NI21 in turmoil as European candidate McKenzie quits party

John McCallister says it was “impossible” to continue working with party leader Basil McCrea

Basil McCrea and John McAllister of the NI21 party, pictured with Tina McKenzie, who resigned from the party executive on Thursday night

Basil McCrea and John McAllister of the NI21 party, pictured with Tina McKenzie, who resigned from the party executive on Thursday night


The new NI21 party was in turmoil last night with its European candidate Tina McKenzie resigning from the party executive as polling in the local and European elections was coming to a close at 10 pm.

NI21’s deputy leader John McCallister said late last night that it was “impossible” that he could continue working with the party’s leader Basil McCrea. Both Mr McCallister, an Assembly member in South Down and Mr McCrea, MLA for Lagan Valley, were founder members of the party which was formed in June last year.

Mr McCallister accused Mr McCrea of “inappropriate behaviour” within the party which Mr McCrea has denied. The two MLAs resigned from the Ulster Unionist Party to form NI21, a pro-union moderate party which attracted a broad range of support including from Catholics.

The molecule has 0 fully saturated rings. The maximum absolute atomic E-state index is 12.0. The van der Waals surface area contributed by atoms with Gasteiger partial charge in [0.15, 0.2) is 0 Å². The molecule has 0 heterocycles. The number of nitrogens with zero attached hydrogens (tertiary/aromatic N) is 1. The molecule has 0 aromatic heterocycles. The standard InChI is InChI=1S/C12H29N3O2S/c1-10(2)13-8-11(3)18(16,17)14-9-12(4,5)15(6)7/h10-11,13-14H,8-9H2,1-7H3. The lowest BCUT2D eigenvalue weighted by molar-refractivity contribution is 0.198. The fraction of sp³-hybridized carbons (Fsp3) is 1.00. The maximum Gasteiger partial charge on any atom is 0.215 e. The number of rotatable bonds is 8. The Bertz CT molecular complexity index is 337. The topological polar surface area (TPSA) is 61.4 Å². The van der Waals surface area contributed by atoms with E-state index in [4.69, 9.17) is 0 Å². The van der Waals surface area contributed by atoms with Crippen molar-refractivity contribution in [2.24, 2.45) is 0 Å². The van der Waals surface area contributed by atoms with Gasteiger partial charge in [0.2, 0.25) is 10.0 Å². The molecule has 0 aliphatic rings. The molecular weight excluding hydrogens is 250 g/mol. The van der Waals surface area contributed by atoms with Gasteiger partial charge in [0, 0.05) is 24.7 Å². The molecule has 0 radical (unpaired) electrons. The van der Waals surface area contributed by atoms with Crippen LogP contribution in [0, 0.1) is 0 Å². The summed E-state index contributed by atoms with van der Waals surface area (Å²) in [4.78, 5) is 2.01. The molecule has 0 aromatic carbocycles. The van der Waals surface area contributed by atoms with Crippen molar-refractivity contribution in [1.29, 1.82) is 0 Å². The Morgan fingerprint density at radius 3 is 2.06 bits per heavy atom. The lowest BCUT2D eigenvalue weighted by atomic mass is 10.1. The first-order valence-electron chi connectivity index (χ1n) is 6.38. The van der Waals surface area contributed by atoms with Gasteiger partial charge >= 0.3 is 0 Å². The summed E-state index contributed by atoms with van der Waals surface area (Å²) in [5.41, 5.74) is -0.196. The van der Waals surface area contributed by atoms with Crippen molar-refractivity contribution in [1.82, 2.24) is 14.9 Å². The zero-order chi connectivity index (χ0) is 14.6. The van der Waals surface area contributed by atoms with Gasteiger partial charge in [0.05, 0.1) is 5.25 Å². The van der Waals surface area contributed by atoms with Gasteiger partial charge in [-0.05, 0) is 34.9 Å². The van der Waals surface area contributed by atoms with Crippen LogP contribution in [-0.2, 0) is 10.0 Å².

Its standard bearer in the European elections was McKenzie, a businesswoman of Catholic background originally from west Belfast who also ran for Belfast City Council. Last night in the chaos of the current controversy she said she was standing down “with immediate effect” from the party executive to spend more time with her family.

Ms McKenzie said she would continue to support NI21 while adding, “I wish John and Basil sincere goodwill and hope they can work out their differences for the sake of the party.”

The crisis within the party came to public knowledge on Tuesday night when to great surprise NI21 said that it was changing its designation as a unionist party to the more neutral official Stormont label of “other” – a change of description that Mr McCallister rejected.

Results in Northern Ireland’s local elections will begin coming in this afternoon or evening.

Just over 900 candidates are competing for 462 seats on the North’s 11 new “super councils”, while 10 candidates are contesting three seats in the Northern Ireland European constituency.

Polling stations opened at 7am yesterday, with voting continuing until 10pm.

Indications were that turnout would be relatively low, possibly under 60 per cent.

A total of 1,243,649 people were entitled to vote in the local elections and 1,226,771 in the European poll – this latter number smaller because thousands of foreign nationals living in the North opted to place their votes in their own countries.

Counting in the local elections takes place today and tomorrow, while the European count will not happen until Monday at the King’s Hall count centre in south Belfast.

The three outgoing MEPs, Martina Anderson of Sinn Féin, Diane Dodds of the DUP and Jim Nicholson of the Ulster Unionist Party, are favourites to retain their seats.